Finding a place in the congregation

Loren Seibold, D.Min., is pastor of the Worthington Seventh-day Adventist Church, Worthington, Ohio, United States.

Annie called me on a winter afternoon. "I want to be baptized in your church," she said. Complete strangers rarely volunteer for baptism around here. I made an appointment to meet her at church on Sabbath morning. "Just look for an overweight girl with blond hair," she tells me.

Her description proves accurate. She's about 40, short and broad, with a round face, blotchy complexion, and light-blue eyes. Her stringy hair is tied up at her neck, with a part like a lightning bolt. Between the hem of her too-short skirt and the tops of her tooshort stockings white flesh bulges. She carries a huge Revelation Seminar Bible, which she's adorned with a homemade cover that looks like it was made by a 5-year-old at Vacation Bible School.

She is instantly in my face. Annie has developed a method of keeping people from dismissing her: she talks without a break for you to respond or end the conversation.

After church she corners me. She works in a small factory, she tells me. She lives alone, and seems to have few friends: what she describes as friends sound to me like people who make fun of her. She has never been married or had a boyfriend, but I get the impression that she has a remarkable fantasy life.

She's just finished a Revelation Seminar in another city, she tells me, and she wants to join a church close to home. As she talks, I become convinced that she is seeking a relationship with the Lord. I've never held the opinion that conversion must be proven by the ability to acquire an encyclopedic knowledge of doctrines; nonetheless, I find Annie has learned the material.

It's not difficult to decide that Annie should be baptized.

But there is something that troubles me. Annie has found the Lord. But will Annie find a church home?

Annie is not impoverished. She has a job. She is responsible, in her way. Annie, it seems, is functional.

But Annie is not quite normal, either. She would stand out like a sore thumb in any group, and even more so in a church on the fringes of Stanford University. My members are thoroughly kind and Christian. They will do what ever they can to accommodate her. But Annie, I can see already, is going to be a difficult fit.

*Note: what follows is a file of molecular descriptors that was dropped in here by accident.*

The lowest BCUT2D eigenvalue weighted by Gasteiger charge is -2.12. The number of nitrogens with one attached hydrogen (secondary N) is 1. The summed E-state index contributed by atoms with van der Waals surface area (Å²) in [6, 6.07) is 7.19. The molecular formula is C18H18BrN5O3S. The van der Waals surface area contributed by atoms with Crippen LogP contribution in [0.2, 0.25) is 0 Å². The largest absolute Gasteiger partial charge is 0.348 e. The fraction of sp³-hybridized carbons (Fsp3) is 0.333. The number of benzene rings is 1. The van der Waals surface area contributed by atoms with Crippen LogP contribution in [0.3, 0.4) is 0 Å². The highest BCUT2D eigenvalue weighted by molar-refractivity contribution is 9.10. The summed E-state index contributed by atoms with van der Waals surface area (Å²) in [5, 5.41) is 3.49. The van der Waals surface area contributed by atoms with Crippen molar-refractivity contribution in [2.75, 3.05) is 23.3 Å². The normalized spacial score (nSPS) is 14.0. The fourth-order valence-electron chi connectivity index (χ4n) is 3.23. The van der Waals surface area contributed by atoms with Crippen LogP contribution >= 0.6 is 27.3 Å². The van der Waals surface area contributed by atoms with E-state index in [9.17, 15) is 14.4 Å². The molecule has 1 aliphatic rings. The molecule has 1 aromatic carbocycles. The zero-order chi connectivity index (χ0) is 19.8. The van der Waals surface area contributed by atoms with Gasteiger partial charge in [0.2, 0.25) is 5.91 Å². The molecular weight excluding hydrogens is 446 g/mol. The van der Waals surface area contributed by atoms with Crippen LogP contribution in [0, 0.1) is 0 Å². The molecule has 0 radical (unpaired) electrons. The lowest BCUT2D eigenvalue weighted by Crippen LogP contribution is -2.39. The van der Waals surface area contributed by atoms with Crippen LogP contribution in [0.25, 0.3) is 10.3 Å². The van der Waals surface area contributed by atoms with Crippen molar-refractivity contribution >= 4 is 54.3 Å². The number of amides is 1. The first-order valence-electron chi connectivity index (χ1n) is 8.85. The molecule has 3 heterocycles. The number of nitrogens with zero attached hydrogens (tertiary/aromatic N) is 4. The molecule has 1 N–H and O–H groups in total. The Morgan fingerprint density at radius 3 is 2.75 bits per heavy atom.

After her baptism, people make a game attempt to include her. Someone invites her to a Bible study and prayer group. She is so needy that she dominates the evening. She has poor boundaries, telling things that she shouldn't, cycling through emotions that seem to make no sense. After just one evening the other members are exasperated; by the third the group has been totally absorbed into Annie, and people begin dropping out.

In Sabbath school I see some young visitors whom I'd like to encourage to choose our church. But during the lesson discussion Annie takes over, with nonstop nonsequituers and pointless tales of her life and hard times. I can see that the visitors aren't enjoying it; for that matter, neither are the rest of us. I don't expect to see my visitors again.

As I circulate among the pews between services shaking hands and greeting, Annie grabs hold of me, begins a new story, and won't let me go. Eventually I escape; but later she will grumble to me that I snubbed her.

Even one-on-one meetings are harrowing. What starts out as a half-hour visit turns into two hours, with me spending the last three quarters of the time trying to extricate myself for other errands.

As weeks pass, I see people leaving a space around her---psychological and physical. A month later she ceases to come. When I call her, she complains that she has been left out.

And she's right.

I hold an idealistic view of what the church should be. It should be a place where the needy come for help. A shelter for those from the highways and byways. A fueling stop where spiritual emptiness is filled. A hospital for sinners.

That's the ideal; let's talk about things as they really are. In truth, I could instruct and push and scold my church for the next 10 years about what they should do, and in the end I know would blame them very much for trying to leave space between themselves and someone who clings and dominates. It is, in fact, a testimony to their own psychological health that they maintain their stability in the face of Annie's allencompassing neediness.

But what about Annie?

I've never seriously doubted that Annie was seeking the Lord and that the Lord sought her. She sought the Lord's church, too---but we didn't find her.

On one hand, I wonder if it's fair to expect that every church should meet the needs of every member. Were we equipped to fill Annie's needs? Ethnic church pastors tell me that they meet separately from the rest for language and cultural reasons. In a way the same thing is true of Annie. We didn't share the same culture. And although we and she spoke English, we never really spoke the same language.

On the other hand, it is hard for me to accept that when the Lord drew someone like Annie to Himself, we could not keep up our end of the bargain. It speaks volumes about the culture we Adventists share: one that doesn't easily make room for God's odder children.

Could another congregation have ministered to Annie? Perhaps. And yet I hear similar stories from other pastors.

As long as we minister, we will be not just ministers to souls, but also ministers of relationship and group process.

And as long as we minister, we will have Annies.

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Loren Seibold, D.Min., is pastor of the Worthington Seventh-day Adventist Church, Worthington, Ohio, United States.

September 1996

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